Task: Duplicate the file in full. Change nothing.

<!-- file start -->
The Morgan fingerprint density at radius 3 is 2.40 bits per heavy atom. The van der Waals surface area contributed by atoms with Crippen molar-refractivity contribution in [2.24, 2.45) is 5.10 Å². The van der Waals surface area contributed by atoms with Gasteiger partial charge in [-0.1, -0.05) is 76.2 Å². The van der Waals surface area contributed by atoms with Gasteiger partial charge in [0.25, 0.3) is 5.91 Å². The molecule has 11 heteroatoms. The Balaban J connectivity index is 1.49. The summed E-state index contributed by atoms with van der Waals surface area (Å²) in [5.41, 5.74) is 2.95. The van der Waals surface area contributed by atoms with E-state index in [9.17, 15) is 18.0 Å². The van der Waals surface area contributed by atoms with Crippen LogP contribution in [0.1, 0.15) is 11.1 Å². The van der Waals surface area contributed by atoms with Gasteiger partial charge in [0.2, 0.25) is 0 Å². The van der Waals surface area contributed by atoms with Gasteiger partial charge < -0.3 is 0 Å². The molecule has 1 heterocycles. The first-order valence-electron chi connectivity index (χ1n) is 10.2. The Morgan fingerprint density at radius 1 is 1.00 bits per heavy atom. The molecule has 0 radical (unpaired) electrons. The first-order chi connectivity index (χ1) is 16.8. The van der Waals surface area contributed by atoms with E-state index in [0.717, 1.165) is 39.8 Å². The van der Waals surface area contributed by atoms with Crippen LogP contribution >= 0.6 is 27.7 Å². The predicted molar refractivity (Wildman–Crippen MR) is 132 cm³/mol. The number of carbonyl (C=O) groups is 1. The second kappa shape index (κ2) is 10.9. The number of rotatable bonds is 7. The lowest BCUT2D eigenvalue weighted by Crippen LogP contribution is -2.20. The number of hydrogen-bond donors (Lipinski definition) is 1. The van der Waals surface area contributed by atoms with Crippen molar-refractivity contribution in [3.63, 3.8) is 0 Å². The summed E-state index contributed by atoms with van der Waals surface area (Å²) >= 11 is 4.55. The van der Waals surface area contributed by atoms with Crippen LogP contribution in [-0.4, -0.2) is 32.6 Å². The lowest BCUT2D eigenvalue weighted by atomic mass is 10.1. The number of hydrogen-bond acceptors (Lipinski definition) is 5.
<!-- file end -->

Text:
The Morgan fingerprint density at radius 3 is 2.40 bits per heavy atom. The van der Waals surface area contributed by atoms with Crippen molar-refractivity contribution in [2.24, 2.45) is 5.10 Å². The van der Waals surface area contributed by atoms with Gasteiger partial charge in [-0.1, -0.05) is 76.2 Å². The van der Waals surface area contributed by atoms with Gasteiger partial charge in [0.25, 0.3) is 5.91 Å². The molecule has 11 heteroatoms. The Balaban J connectivity index is 1.49. The summed E-state index contributed by atoms with van der Waals surface area (Å²) in [5.41, 5.74) is 2.95. The van der Waals surface area contributed by atoms with E-state index in [9.17, 15) is 18.0 Å². The van der Waals surface area contributed by atoms with Crippen LogP contribution in [0.1, 0.15) is 11.1 Å². The van der Waals surface area contributed by atoms with Gasteiger partial charge in [0.2, 0.25) is 0 Å². The van der Waals surface area contributed by atoms with Gasteiger partial charge < -0.3 is 0 Å². The molecule has 1 heterocycles. The first-order valence-electron chi connectivity index (χ1n) is 10.2. The Morgan fingerprint density at radius 1 is 1.00 bits per heavy atom. The molecule has 0 radical (unpaired) electrons. The first-order chi connectivity index (χ1) is 16.8. The van der Waals surface area contributed by atoms with E-state index in [0.717, 1.165) is 39.8 Å². The van der Waals surface area contributed by atoms with Crippen LogP contribution >= 0.6 is 27.7 Å². The predicted molar refractivity (Wildman–Crippen MR) is 132 cm³/mol. The number of carbonyl (C=O) groups is 1. The second kappa shape index (κ2) is 10.9. The number of rotatable bonds is 7. The lowest BCUT2D eigenvalue weighted by Crippen LogP contribution is -2.20. The number of hydrogen-bond donors (Lipinski definition) is 1. The van der Waals surface area contributed by atoms with Crippen molar-refractivity contribution in [3.63, 3.8) is 0 Å². The summed E-state index contributed by atoms with van der Waals surface area (Å²) >= 11 is 4.55. The van der Waals surface area contributed by atoms with Crippen LogP contribution in [-0.4, -0.2) is 32.6 Å². The lowest BCUT2D eigenvalue weighted by atomic mass is 10.1. The number of hydrogen-bond acceptors (Lipinski definition) is 5.